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Don Dion (, @DRDInvestments) is the owner and Chief Investment Officer of DRD Investments, LLC, based in Naples, FL. and Williamstown, MA., a family office focused on managing a long/short hedge fund, real estate assets, venture capital, and various other financial assets for... More
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  • General Electric And Boeing Will Fly In 2014 0 comments
    Nov 25, 2013 9:19 AM | about stocks: BA, UAL, GE

    Boeing Co. (NYSE:BA) has released a warning to its customers that the GE-manufactured GEnx engines (NYSE:GE) used in some of its 787 and 747-8 aircraft are at risk of icing problems when flying near thunderstorms. The maker of the Dreamliner aircraft informed 15 carriers of a potential problem with ice crystals forming on the GEnx engines and causing the engines to reduce or lose thrust at high altitudes. Since April, there have been six instances of aircraft using the GEnx engines losing thrust due to high-altitude icing. In each case, the loss of thrust was temporary and did not endanger the plane involved.

    The affected carriers include Lufthansa, Air India, United Airlines (NYSE:UAL), and Cathay Pacific Airlines; Japan Airlines, the world's second-largest operator of Dreamliners, is thus far the only carrier to ground the affected aircraft, and will replace 787s on its Tokyo-Delhi routes and Tokyo-Singapore routes with 777s and 767s, respectively. Japan Airlines has released a statement to the effect that it has begun work with Boeing and GE to resolve the problem and put its 787s back into operation, while GE released a statement by email that it is in the process of making software modifications to fix the problem in early 2014.

    It should be noted that Dreamliners using other engines are unaffected, including the aircraft employed by the world's largest operator of Dreamliners, ANA Holdings, which use Rolls-Royce engines.

    The problems with GEnx engines have occurred when convective weather-thunderstorms-lifts high concentration of moisture into high altitudes where planes would typically be beyond the threat of icing. Conditions at these altitudes can cause water to form tiny ice crystals the size of grains of flour; these crystals bounce harmlessly off the main body of the aircraft, but can be partially melted by engine heat, allowing them to adhere to engine surfaces and eventually reduce thrust. The issue is compounded by the inability of on-board radar to detect the tiny particles as it would detect snow or hail, leaving pilots with no choice but to evade convective weather entirely.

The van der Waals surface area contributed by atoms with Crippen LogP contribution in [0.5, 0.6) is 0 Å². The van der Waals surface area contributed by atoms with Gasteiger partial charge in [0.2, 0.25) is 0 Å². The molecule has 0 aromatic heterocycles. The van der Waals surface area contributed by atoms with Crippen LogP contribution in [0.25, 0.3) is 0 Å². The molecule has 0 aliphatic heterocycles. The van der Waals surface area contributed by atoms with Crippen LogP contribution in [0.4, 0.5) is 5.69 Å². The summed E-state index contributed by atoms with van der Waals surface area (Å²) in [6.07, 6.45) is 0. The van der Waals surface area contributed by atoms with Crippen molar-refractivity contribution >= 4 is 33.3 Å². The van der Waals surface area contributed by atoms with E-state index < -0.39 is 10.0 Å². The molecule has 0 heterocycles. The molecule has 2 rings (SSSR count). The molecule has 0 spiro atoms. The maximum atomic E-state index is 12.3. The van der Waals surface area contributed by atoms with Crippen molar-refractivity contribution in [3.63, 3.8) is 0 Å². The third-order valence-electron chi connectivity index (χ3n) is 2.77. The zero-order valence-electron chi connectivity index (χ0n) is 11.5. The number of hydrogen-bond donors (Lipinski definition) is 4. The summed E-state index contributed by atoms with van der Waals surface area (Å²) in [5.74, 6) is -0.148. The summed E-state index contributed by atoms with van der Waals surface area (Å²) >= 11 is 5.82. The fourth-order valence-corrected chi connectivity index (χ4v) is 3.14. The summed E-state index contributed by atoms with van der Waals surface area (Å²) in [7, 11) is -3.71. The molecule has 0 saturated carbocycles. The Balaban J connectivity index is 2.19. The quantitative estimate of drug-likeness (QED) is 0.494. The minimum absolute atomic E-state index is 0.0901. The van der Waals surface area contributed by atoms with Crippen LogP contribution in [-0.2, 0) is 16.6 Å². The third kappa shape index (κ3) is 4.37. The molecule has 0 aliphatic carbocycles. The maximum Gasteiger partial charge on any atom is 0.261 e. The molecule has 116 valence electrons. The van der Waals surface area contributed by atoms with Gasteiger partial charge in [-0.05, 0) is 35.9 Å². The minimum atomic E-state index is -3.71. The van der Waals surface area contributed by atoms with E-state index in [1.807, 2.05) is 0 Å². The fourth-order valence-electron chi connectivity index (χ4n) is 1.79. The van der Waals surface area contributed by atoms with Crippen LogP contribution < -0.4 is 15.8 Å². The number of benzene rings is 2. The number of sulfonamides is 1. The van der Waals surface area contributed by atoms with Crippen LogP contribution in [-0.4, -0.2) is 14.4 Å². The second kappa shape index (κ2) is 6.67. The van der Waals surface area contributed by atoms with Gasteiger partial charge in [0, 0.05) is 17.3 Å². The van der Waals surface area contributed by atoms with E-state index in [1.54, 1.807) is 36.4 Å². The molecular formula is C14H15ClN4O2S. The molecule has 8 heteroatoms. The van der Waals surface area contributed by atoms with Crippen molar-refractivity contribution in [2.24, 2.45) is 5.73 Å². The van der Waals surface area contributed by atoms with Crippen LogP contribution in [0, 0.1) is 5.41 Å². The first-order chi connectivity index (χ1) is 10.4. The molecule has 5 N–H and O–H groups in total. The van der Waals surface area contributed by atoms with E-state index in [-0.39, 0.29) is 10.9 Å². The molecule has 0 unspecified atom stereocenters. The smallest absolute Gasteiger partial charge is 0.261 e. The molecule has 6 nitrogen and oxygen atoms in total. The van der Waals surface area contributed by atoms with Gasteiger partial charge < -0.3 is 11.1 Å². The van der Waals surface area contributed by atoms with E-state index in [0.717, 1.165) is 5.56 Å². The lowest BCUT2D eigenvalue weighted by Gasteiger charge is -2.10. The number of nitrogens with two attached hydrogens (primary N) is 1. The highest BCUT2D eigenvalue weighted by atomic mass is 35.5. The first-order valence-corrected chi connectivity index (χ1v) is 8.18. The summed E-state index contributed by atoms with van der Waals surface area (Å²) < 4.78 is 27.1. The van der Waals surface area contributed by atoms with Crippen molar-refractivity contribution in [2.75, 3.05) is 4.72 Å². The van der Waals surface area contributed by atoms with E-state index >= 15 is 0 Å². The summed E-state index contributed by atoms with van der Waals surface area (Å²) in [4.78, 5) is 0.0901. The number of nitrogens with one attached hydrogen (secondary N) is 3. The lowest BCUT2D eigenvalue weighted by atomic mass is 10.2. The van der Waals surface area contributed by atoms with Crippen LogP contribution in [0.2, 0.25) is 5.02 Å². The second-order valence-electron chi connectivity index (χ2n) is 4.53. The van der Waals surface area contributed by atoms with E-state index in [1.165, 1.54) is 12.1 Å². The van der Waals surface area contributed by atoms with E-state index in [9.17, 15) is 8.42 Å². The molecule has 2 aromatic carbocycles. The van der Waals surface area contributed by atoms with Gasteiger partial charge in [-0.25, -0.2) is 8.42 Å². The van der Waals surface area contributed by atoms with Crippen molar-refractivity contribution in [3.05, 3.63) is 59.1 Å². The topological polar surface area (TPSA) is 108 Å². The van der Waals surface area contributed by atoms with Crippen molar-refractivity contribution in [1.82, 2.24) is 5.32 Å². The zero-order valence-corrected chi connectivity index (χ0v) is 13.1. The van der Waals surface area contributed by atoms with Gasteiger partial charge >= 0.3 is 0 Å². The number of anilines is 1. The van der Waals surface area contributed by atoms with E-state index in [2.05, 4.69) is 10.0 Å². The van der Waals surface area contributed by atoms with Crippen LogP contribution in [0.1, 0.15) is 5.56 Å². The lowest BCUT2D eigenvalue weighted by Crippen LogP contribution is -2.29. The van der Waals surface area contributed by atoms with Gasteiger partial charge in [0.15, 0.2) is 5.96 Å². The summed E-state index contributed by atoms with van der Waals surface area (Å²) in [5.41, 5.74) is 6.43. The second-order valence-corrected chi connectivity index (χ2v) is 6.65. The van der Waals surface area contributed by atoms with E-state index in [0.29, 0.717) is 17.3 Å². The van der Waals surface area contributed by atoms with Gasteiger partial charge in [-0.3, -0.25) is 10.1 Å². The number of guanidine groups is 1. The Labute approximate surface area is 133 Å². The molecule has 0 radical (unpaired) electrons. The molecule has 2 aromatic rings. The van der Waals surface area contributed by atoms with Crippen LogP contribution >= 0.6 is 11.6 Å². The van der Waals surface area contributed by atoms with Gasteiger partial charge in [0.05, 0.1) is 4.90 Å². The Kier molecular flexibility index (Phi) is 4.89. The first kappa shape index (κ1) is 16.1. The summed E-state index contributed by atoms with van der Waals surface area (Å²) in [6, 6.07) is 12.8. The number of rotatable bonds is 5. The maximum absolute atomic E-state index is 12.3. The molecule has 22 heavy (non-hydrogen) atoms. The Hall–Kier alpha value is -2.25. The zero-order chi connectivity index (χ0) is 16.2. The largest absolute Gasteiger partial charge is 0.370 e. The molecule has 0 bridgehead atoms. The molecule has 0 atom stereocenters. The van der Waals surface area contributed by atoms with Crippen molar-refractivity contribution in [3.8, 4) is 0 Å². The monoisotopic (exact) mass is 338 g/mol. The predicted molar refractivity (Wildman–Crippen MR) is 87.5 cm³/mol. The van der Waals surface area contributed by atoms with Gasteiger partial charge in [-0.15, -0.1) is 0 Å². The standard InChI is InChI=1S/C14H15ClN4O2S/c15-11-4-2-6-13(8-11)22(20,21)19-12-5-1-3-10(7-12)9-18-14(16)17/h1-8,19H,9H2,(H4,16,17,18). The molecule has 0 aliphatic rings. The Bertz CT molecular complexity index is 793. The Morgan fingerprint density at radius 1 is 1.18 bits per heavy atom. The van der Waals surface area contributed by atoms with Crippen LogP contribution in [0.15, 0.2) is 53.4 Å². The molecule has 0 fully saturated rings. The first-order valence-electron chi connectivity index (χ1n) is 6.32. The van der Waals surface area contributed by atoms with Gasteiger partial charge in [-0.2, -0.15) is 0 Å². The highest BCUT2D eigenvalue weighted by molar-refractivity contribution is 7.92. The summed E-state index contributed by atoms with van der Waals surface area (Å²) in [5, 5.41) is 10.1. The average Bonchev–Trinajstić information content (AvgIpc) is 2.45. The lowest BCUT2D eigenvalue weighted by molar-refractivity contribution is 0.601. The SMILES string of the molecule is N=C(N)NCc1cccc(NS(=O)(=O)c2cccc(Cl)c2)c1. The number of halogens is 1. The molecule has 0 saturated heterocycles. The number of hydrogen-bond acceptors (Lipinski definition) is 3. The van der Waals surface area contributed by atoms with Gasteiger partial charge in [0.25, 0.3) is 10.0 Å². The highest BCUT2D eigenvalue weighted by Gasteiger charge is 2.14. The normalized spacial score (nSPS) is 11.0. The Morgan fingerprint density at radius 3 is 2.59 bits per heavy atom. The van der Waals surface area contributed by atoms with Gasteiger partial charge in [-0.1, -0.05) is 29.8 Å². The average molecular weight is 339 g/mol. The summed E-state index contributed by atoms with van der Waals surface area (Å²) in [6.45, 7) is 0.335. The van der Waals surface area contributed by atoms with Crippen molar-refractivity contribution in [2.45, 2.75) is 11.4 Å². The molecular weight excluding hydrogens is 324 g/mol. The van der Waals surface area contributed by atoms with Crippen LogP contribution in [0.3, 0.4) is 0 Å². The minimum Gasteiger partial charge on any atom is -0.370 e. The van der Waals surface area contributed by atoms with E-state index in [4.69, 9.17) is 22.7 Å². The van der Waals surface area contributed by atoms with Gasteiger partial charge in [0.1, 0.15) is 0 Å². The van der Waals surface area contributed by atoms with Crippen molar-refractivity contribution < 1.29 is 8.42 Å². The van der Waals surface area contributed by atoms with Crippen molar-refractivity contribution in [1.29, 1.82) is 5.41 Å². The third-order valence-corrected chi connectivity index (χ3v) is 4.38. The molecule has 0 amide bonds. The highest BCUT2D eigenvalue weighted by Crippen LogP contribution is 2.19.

Boeing recommends that pilots leave a 50 nautical mile cushion between GEnx aircraft and convective weather. A Japan Airlines spokesman cited concerns about difficulties related to avoiding thunderstorms in its decision to ground its Dreamliners, stating, "There may be cases where we wouldn't be able to go all the way round the cloud formation and we'd have to turn back."

    Impact On Shareholders of GE and Boeing

    Though this problem of course isn't good news for GE or Boeing, the effects on the firms will probably be negligible.

    GE's Financial Upcoming IPO will occur long after this story has blown over, and its excellent management team has weathered far greater crises than this one. See our recent

    Boeing can hardly be accused of irresponsible behavior, given that the warnings about the aircraft originated from the firm itself and that most of the aircraft are continuing to operate. There has been no headline-grabbing disaster, and the issue seems likely to be resolved entirely through GE's software fix at the beginning of 2014.

    If anything, Boeing may see a temporary dip in its share prices, though even this is doubtful given the firm's recent successful launch of its next-generation 777X aircraft, which has already generated deals worth some $95 billion from European and Middle Eastern customers. GE will also be a beneficiary of that deal as the manufacturer of the engines for the new aircraft. See our recent article- our recent story-


    Given the tremendous run up of the stock market this year and some negative headlines relating to Boeing's union issues and GE's engine challenges, these two companies could face short term headwinds to their stock prices during the balance of 2013.

    However, looking ahead to next year, we are very positive about these two stocks in 2014 for investors who have a least a medium term horizon.

    These two companies must be considered as core holdings in most value and growth oriented portfolios.

    Disclosure: I have no positions in any stocks mentioned, and no plans to initiate any positions within the next 72 hours. I wrote this article myself, and it expresses my own opinions. I am not receiving compensation for it (other than from Seeking Alpha). I have no business relationship with any company whose stock is mentioned in this article.

    Stocks: BA, UAL, GE
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